The barmaid at The White Horse

Tuesday, April 27: No judging for me today so I walked up to Bond Street to drop in on my old friend Bernie Jacobson, who owns a gallery off Cork Street. We reminisced about old friends. Then surprised my oldest friend in London, Bernie Silver, by dropping in at his office on Baker Street. Bernie is the honorary consul for the Seychelles as well as running a translation business. We lunch at a nearby restaurant called Colony on Paddington Street that offers a menu of dishes from the British Raj. We both order kedgeree and a glass of Seresin Sauvignon Blanc 2009. Drop into Fortnum and Mason to pick up a house gift for the Goldbergs, with whom I'm dining tonight. At dinner, David opens a bottle of Casisano-Colombaio Brunello di Montalcino 2004.

Wednesday, April 28: A wretched night's sleep. Woke up at 2:15 am and didn't fall back to sleep till nearly 6 am. Finally awoke to an alarm call at 7:30 am. My panel (the same for the last four years) is Barbara Philip MW from Vancouver, Steve Thurlow from Toronto and Joel Butler MW from Seattle. Today we begin tasting Canadian wines.

The Canadian panel: Tony, Joel Butler, Steve Thurlow and Barbara Philip

We start the morning with Sparkling (2 wines) and Rosés (2), followed by a flight of 6 BC Chardonnays, then 8 Ontario Chardonnays and finally 10 Bordeaux Blends from both provinces and 5 Cabernet Francs. During this session we have awarded one Gold medal and five Silvers. A break for lunch (lasagna, rice, salad and cheeses), then back to a light of 9 Cabernet Sauvignon, followed by four flights of Icewines totalling 34. Medal count: one Gold and 7 Silvers. The pint of Sussex real ale at The White Horse was very welcome.

Tonight is the Decanter party for the judges at The Worx sponsored by Laurent Perrier, whose rosé champagne flows freely. Amy Wislocki, Decanter's managing editor, has invited four of us to dinner at a Chinese restaurant within walking distance on King's Road called Mao Tai. I order Szechwan duck and on the table are a bottle of Schloss Gobelsburg Gobelsburger Riesling 2009 and Vajra Dolcetto d'Alba. I can hardly keep my eyes open. Taxi back to the hotel by midnight.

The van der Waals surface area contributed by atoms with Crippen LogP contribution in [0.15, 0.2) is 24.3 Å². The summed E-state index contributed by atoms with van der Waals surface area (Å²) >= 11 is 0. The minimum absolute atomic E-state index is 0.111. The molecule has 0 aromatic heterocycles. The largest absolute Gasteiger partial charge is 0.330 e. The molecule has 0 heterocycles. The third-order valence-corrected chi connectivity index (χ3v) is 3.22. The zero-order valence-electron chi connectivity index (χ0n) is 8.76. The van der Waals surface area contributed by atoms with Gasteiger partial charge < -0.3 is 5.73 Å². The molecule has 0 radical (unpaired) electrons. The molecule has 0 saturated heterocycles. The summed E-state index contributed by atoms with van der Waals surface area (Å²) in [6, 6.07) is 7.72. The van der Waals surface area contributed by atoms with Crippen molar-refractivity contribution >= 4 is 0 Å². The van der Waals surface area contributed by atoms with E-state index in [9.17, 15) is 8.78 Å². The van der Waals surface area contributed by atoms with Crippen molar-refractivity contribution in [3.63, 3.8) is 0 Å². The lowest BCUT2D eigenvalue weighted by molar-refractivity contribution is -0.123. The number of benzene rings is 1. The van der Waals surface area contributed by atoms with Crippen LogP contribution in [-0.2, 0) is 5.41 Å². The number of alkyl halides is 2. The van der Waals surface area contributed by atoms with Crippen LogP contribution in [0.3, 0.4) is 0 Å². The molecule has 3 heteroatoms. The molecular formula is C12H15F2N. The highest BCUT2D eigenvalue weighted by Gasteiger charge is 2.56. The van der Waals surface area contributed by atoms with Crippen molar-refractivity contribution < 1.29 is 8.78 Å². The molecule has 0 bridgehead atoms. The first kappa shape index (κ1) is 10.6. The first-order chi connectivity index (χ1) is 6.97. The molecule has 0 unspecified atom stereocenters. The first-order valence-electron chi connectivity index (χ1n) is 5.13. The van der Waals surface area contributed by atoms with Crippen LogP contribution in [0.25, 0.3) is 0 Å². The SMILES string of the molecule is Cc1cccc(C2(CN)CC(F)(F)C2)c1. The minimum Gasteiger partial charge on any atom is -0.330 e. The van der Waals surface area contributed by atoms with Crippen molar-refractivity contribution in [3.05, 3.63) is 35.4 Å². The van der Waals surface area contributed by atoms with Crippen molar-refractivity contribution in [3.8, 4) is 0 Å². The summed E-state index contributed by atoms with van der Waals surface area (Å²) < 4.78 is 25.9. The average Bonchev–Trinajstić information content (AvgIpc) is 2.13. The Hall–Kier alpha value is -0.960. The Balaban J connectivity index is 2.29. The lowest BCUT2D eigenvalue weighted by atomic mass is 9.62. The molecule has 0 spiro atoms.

Thursday, April 29: Today our Canadian panel begins the morning with 9 Aromatic whites (1 Silver), followed by 6 Sauvignon Blanc (2 Silvers), 10 Off-Dry Whites (3 Golds, 1 Silver), 4 Pinot Noir (3 Silvers) and 9 Syrah (6 Silvers). Lunch: chicken, potatoes, salad, cheeses. After lunch, a flight of 13 Merlots (2 Silvers). Looking back over the two days, the most successful flights in terms of overall quality were Riesling and Syrah.

Steven Spurrier, Decanter's Chief Judge

Finally we had to determine the Regional Trophies by retasting the Gold Medal winners. The only contention was over the Riesling flight. We were deadlocked between two wines and Stephen Spurrier, the chief judge, had to cast the winning vote.